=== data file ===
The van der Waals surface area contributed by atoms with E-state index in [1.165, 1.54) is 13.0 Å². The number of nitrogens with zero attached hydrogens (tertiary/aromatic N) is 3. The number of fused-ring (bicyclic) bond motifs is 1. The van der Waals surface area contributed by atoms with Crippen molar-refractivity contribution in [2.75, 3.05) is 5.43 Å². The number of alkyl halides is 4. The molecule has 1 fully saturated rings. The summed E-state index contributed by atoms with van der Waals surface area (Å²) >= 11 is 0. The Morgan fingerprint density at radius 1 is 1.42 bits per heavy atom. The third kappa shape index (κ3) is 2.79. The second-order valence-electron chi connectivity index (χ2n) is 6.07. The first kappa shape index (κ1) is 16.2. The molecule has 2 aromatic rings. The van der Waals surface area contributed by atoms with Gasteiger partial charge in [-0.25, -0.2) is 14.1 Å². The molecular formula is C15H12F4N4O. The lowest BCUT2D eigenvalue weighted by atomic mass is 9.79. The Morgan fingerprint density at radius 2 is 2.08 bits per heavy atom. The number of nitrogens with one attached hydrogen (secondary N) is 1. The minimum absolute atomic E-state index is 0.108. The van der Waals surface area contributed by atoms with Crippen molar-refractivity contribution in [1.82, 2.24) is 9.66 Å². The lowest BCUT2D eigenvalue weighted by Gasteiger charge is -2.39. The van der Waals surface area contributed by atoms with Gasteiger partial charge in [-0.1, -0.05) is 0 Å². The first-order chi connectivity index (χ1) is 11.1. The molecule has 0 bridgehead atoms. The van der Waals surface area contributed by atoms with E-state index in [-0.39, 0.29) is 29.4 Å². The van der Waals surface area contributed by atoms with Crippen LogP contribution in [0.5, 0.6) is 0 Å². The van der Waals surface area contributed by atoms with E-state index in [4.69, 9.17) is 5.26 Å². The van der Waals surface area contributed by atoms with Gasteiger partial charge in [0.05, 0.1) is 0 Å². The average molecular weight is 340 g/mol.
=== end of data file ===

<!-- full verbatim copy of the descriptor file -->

The van der Waals surface area contributed by atoms with E-state index in [1.165, 1.54) is 13.0 Å². The number of nitrogens with zero attached hydrogens (tertiary/aromatic N) is 3. The number of fused-ring (bicyclic) bond motifs is 1. The van der Waals surface area contributed by atoms with Crippen molar-refractivity contribution in [2.75, 3.05) is 5.43 Å². The number of alkyl halides is 4. The molecule has 1 fully saturated rings. The summed E-state index contributed by atoms with van der Waals surface area (Å²) >= 11 is 0. The Morgan fingerprint density at radius 1 is 1.42 bits per heavy atom. The third kappa shape index (κ3) is 2.79. The second-order valence-electron chi connectivity index (χ2n) is 6.07. The first kappa shape index (κ1) is 16.2. The molecule has 2 aromatic rings. The van der Waals surface area contributed by atoms with Gasteiger partial charge in [-0.25, -0.2) is 14.1 Å². The molecular formula is C15H12F4N4O. The lowest BCUT2D eigenvalue weighted by atomic mass is 9.79. The Morgan fingerprint density at radius 2 is 2.08 bits per heavy atom. The number of nitrogens with one attached hydrogen (secondary N) is 1. The minimum absolute atomic E-state index is 0.108. The van der Waals surface area contributed by atoms with Crippen molar-refractivity contribution in [1.82, 2.24) is 9.66 Å². The lowest BCUT2D eigenvalue weighted by Gasteiger charge is -2.39. The van der Waals surface area contributed by atoms with Gasteiger partial charge in [-0.1, -0.05) is 0 Å². The first-order chi connectivity index (χ1) is 11.1. The molecule has 0 bridgehead atoms. The van der Waals surface area contributed by atoms with E-state index in [-0.39, 0.29) is 29.4 Å². The van der Waals surface area contributed by atoms with Crippen LogP contribution in [0.5, 0.6) is 0 Å². The van der Waals surface area contributed by atoms with E-state index in [4.69, 9.17) is 5.26 Å². The van der Waals surface area contributed by atoms with Gasteiger partial charge in [0.05, 0.1) is 0 Å². The average molecular weight is 340 g/mol.